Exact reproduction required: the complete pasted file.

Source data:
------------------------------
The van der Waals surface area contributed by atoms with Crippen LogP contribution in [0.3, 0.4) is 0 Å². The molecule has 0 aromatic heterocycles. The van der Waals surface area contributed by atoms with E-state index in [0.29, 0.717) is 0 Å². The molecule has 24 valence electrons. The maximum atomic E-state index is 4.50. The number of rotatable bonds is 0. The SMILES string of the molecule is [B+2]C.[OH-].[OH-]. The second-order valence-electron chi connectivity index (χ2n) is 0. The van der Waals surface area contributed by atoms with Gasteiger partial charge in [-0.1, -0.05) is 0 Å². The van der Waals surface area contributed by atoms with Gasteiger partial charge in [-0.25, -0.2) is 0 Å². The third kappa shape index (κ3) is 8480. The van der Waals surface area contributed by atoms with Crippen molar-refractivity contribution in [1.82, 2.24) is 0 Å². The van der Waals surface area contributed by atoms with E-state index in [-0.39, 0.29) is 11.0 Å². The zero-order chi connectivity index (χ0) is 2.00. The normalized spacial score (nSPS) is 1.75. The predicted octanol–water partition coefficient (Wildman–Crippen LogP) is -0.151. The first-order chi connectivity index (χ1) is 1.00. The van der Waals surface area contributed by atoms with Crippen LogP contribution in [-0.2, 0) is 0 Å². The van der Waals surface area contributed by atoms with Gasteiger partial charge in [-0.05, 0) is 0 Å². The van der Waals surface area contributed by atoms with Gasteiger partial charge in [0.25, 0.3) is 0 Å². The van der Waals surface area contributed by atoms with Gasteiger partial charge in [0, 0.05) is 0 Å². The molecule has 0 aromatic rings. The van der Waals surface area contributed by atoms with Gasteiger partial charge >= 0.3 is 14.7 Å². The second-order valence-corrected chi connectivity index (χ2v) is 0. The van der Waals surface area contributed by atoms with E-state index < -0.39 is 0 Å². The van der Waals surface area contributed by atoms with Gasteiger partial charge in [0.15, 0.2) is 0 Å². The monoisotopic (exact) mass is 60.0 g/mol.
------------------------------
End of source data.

The van der Waals surface area contributed by atoms with Crippen LogP contribution in [0.3, 0.4) is 0 Å². The molecule has 0 aromatic heterocycles. The van der Waals surface area contributed by atoms with E-state index in [0.29, 0.717) is 0 Å². The molecule has 24 valence electrons. The maximum atomic E-state index is 4.50. The number of rotatable bonds is 0. The SMILES string of the molecule is [B+2]C.[OH-].[OH-]. The second-order valence-electron chi connectivity index (χ2n) is 0. The van der Waals surface area contributed by atoms with Gasteiger partial charge in [-0.1, -0.05) is 0 Å². The van der Waals surface area contributed by atoms with Gasteiger partial charge in [-0.25, -0.2) is 0 Å². The third kappa shape index (κ3) is 8480. The van der Waals surface area contributed by atoms with Crippen molar-refractivity contribution in [1.82, 2.24) is 0 Å². The van der Waals surface area contributed by atoms with E-state index in [-0.39, 0.29) is 11.0 Å². The zero-order chi connectivity index (χ0) is 2.00. The normalized spacial score (nSPS) is 1.75. The predicted octanol–water partition coefficient (Wildman–Crippen LogP) is -0.151. The first-order chi connectivity index (χ1) is 1.00. The van der Waals surface area contributed by atoms with Crippen LogP contribution in [-0.2, 0) is 0 Å². The van der Waals surface area contributed by atoms with Gasteiger partial charge in [-0.05, 0) is 0 Å². The van der Waals surface area contributed by atoms with Gasteiger partial charge in [0.25, 0.3) is 0 Å². The van der Waals surface area contributed by atoms with Gasteiger partial charge in [0, 0.05) is 0 Å². The molecule has 0 aromatic rings. The van der Waals surface area contributed by atoms with Gasteiger partial charge >= 0.3 is 14.7 Å². The second-order valence-corrected chi connectivity index (χ2v) is 0. The van der Waals surface area contributed by atoms with E-state index < -0.39 is 0 Å². The van der Waals surface area contributed by atoms with Gasteiger partial charge in [0.15, 0.2) is 0 Å². The monoisotopic (exact) mass is 60.0 g/mol.